For months, Mitt Romney has been little more than a specter haunting the GOP, tucked away in La Jolla, California, never appearing on television, and rubbing shoulders with his fellow Republicans only on the rarest of occasions.
But nearly four months after Romney conceded the presidential election with a meek send-off in a half-filled Boston convention center, he is venturing out again, slated for a speaking spot at the annual Conservative Political Action Conference.
The moment is being billed as Romney’s reemergence, but the truth is he never really left. Even though he hasn’t been seen, Romney has been hovering, ghostlike, over the Republican Party since November.
The phantasm was there in Sen. Marco Rubio’s response to the State of the Union address. The Florida Republican assured listeners that Democrats, just like Republicans, love America and talked about living in “the same working-class neighborhood I grew up in.” That was contra Romney, who reminded campaign audiences that his voters, at least, were motivated by love of country. He also had trouble living down his car elevator and his stated enjoyment of firing people.
Romney hung, wraithlike, over Bobby Jindal, when a few months after the election the Louisiana governor told a gathering of Republican grandees, “The first step in getting the voters to like us is to demonstrate that we like them.” He added, “We’ve got to compete for every single vote—47 percent and the 53 percent,” a hardly shrouded reference to Romney’s infamous comments at a Florida fundraiser.
And now, as Republicans emerge in the early earliest days of the next presidential cycle with their own proscription to fix what ails the GOP—Eric Cantor one week, Paul Ryan the next, Jeb Bush the following—the one thread linking each diagnosis is plain: WE ARE NOT THE PARTY OF ROMNEY. To lead the party in the future, candidates must be everything Romney is not: not old, not rich, not white, not Northeastern, not living down any past apostasies. Only then can the right potion be discovered to exorcize the ghost of Romney for good.
It used to be that losing presidential contenders were seen as still relevant. Think of John McCain, who remains a spear for Republican senators. Sometimes, as in the case of John Kerry and Al Gore, the losers were considered frontrunners the next time around. Or, in the case of Bob Dole, they retired to a sort of a bipartisan eminence and were mostly forgotten.
But Romney has been doing more to define what the party stands for—albeit as a mirror-image example—than he ever did while running for president. The memory of his candidacy is forcing the party to confront its weaknesses in a way that his real candidacy never could.
“People didn’t blame McCain,” says John McLaughlin, a GOP pollster. “But in this case you had high unemployment, a flat economy, a president that wants to raise taxes, a cover-up in Benghazi, and a president willing to make defense cuts. The stakes were so high, and we thought we were going to win. It is just really aggravating to Republicans.”
One reason the former governor’s shadow is lingering: unlike McCain and Kerry, Romney did not have a political role to fall back on after Election Day. Their losses were equally painful to the party faithful, but they were able to take up the fight again as soon as the next legislative session began. Nor was Romney a beloved figure. Lacking the irreproachable personal biography of a Bob Dole, he was known mostly as a ferocious intraparty brawler who tore down Rick Perry, Newt Gingrich, and others. Romney was seen as a transitional figure by party stalwarts, someone who could tide them over until the deep bench of 2016 was ready.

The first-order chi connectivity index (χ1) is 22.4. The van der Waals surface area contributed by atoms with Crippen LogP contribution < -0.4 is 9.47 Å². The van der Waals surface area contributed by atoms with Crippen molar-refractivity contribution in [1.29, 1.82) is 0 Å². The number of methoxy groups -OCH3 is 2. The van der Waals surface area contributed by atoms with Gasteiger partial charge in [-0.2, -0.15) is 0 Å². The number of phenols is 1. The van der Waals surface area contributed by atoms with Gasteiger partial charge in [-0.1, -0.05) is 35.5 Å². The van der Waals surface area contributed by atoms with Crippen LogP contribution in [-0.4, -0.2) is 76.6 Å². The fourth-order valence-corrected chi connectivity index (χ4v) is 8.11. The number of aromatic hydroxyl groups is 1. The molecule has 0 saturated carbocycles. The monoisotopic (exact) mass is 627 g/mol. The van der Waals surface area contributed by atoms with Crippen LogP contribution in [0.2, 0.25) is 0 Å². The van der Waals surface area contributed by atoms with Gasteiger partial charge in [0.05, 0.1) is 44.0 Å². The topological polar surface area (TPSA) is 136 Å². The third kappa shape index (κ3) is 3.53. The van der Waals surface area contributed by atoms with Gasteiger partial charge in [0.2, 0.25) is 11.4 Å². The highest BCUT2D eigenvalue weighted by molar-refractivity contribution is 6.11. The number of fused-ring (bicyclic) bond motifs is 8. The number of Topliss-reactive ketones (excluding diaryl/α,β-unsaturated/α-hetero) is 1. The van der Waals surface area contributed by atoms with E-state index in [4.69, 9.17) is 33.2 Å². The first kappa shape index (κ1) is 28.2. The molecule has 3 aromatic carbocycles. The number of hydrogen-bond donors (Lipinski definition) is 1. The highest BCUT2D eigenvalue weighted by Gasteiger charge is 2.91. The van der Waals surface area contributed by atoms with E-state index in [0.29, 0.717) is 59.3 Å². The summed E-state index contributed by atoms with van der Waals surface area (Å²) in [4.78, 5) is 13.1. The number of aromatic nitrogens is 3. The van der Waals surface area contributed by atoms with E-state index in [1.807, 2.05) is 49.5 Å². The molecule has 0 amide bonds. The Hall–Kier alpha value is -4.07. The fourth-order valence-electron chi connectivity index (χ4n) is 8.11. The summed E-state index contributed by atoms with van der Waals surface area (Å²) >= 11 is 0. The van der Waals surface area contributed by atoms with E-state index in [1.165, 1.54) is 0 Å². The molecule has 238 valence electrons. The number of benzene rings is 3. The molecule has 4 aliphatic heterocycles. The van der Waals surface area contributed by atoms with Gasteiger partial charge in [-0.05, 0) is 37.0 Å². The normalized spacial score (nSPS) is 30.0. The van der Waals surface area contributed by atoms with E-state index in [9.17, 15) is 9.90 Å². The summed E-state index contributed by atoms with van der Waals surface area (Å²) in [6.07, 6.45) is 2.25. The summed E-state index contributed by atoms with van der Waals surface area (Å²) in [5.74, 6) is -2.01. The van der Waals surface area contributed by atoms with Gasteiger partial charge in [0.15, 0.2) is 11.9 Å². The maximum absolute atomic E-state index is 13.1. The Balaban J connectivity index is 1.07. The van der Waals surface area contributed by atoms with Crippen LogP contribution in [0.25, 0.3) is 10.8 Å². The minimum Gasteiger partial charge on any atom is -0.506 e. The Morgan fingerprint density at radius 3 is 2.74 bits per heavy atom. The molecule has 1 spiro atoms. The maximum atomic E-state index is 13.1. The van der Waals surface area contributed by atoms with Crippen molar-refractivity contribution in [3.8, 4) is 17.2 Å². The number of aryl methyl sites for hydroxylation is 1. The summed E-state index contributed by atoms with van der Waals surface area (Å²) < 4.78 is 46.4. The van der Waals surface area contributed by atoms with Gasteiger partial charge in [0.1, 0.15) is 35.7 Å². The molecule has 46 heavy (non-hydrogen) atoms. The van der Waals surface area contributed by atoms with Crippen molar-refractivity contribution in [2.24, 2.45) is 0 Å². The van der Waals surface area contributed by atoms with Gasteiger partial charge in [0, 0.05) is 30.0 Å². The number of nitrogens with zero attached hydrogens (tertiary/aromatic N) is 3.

So like all the great ghosts—think Freddy Krueger, Jason, Casper—the tragedy of 2012 just won’t go away.
“The thousands gathered at CPAC this year are eager to hear from the former 2012 GOP presidential candidate at his first public appearance since the elections,” said Al Cardenas, chairman of the American Conservative Union, in announcing the former governor’s appearance. “We look forward to hearing Governor Romney’s comments on the current state of affairs in America and the world and his perspective on the future of the conservative movement.”
Cardenas appears to be alone in that sentiment.
“I wish he wouldn’t speak at all,” says one top Romney fundraiser. “I mean, what’s the point? It is time to focus on the future.”
A number of Republicans who spoke to The Daily Beast suggest that Romney, by at last coming up for air, could begin the process of exorcizing his campaign’s memory from the party’s consciousness. Freed from the shackles of a campaign, he could shed the part of him that claimed to be “severely conservative”—the guy who professed to love small-varmint hunting and NASCAR (or at least, car owners) and advocated for “self-deportation.” Instead he could tell Republicans what it will take to begin winning elections.
Or he could set the whole process back again.
“It could really go either way. On the one hand, it could be a cathartic ride off into the sunset, or he could try to relitigate the campaign or rehabilitate his image and defend the indefensible, and it could overshadow the speeches of a Jindal or a Rubio that really are the next generation,” says Matt K. Lewis, a conservative columnist who was one of the first after the election to call on the party to reevaluate itself. “There is a lot of excitement about this next generation, and this is like a bad relationship that didn’t work out. No one wants to look at those vacation pictures again. You just want to forget what happened. This is like bumping into her mom at the grocery store and hearing about her.”